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Role of non-invasive imaging in the management of coronary artery disease: an assessment of likely change over the next 10 years. A report from the British Cardiovascular Society Working Group
  1. A H Gershlick1,
  2. M de Belder2,
  3. J Chambers3,
  4. D Hackett4,
  5. R Keal5,
  6. A Kelion6,
  7. S Neubauer7,
  8. D J Pennell8,
  9. M Rothman9,
  10. M Signy10,
  11. P Wilde11
  1. 1Department of Cardiology, University of Leicester, Glenfield Hospital, Leicester, UK
  2. 2James Cook University Hospital, Middlesborough, Cleveland, UK
  3. 3Department of Cardiology, Guy’s & St Thomas’ Hospital, London, UK
  4. 4Cardiology Department, Hemel Hempstead General Hospital, Hemel Hempstead, UK
  5. 5Department of Radiology, Glenfield Hospital, Leicester, UK
  6. 6Department of Cardiology, Harefield Hospital, Harefield, Middlesex, UK
  7. 7John Radcliffe Hospital, Headington, Oxford, UK
  8. 8CMR Unit, Royal Brompton Hospital, London, UK
  9. 9Research & Development Office, London Chest Hospital, London, UK
  10. 10Worthing Hospital, West Sussex, UK
  11. 11Diagnostic Radiology, Department of Clinical Radiology, Bristol Royal Infirmary, Bristol, UK
  1. Correspondence to:
    Dr A H Gershlick


Coronary angiography has been the gold standard for determining the severity, extent and prognosis of coronary atheromatous disease for the past 15–20 years. However, established non-invasive testing (such as myocardial perfusion scintigraphy and stress echocardiography) and newer imaging modalities (multi-detector x ray computed tomography and cardiovascular magnetic resonance) now need to be considered increasingly as a challenge to coronary angiography in contemporary practice. An important consideration is the degree to which appropriate use of such techniques impacts on the need for coronary angiography over the next 10–15 years. This review aims to determine the role of the various investigation techniques in the management of coronary artery disease and their resource implications, and should help determine future service provision, accepting that we are in a period of significant technological change.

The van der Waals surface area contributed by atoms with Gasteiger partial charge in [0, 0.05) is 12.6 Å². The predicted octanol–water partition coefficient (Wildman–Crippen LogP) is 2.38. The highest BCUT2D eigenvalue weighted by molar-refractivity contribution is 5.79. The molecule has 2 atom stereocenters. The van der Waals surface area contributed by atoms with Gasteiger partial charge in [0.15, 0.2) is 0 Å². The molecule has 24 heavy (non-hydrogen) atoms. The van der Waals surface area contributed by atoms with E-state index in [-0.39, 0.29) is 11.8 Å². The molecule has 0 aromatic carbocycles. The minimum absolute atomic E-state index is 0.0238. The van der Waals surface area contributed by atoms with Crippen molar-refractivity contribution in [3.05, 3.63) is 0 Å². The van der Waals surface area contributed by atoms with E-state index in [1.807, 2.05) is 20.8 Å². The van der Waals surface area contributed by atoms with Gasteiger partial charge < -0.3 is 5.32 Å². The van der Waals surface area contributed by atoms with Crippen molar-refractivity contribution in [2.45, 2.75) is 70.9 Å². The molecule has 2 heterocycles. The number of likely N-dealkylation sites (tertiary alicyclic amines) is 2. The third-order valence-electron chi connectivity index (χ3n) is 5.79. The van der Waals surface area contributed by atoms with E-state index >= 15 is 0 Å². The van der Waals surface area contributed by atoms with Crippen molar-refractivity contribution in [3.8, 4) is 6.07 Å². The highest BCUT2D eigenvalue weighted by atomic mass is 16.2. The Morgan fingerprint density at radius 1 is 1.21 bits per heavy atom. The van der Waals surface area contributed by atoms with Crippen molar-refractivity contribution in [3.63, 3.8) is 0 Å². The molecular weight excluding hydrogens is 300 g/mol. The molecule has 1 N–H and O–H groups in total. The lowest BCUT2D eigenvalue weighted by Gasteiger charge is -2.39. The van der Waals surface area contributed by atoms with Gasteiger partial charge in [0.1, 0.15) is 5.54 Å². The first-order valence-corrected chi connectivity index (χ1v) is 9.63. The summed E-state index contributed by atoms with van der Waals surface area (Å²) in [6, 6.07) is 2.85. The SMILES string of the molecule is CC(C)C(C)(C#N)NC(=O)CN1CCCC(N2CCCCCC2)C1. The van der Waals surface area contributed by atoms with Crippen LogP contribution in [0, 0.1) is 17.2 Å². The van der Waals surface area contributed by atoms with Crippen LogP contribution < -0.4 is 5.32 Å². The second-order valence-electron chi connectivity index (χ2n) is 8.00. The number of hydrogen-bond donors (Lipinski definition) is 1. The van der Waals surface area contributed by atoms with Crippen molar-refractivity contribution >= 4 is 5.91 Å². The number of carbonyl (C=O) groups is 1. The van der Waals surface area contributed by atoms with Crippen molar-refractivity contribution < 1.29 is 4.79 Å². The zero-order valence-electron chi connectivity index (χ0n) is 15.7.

• BCS, British Cardiovascular Society
  • CA, coronary angiography
  • CAD, coronary artery disease
  • CMR, cardiovascular magnetic resonance
  • ETT, exercise tolerance test
  • LV, left ventricular
  • MDCT, multi-detector x ray computed tomography
  • MPS, myocardial perfusion scintigraphy
  • PCI, percutaneous coronary intervention
  • PET, positron emission tomography
  • SE, stress echocardiography
  • SPECT, single photon emission computed tomography
  • SpR, specialist registrar

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  • Competing interests: None declared.

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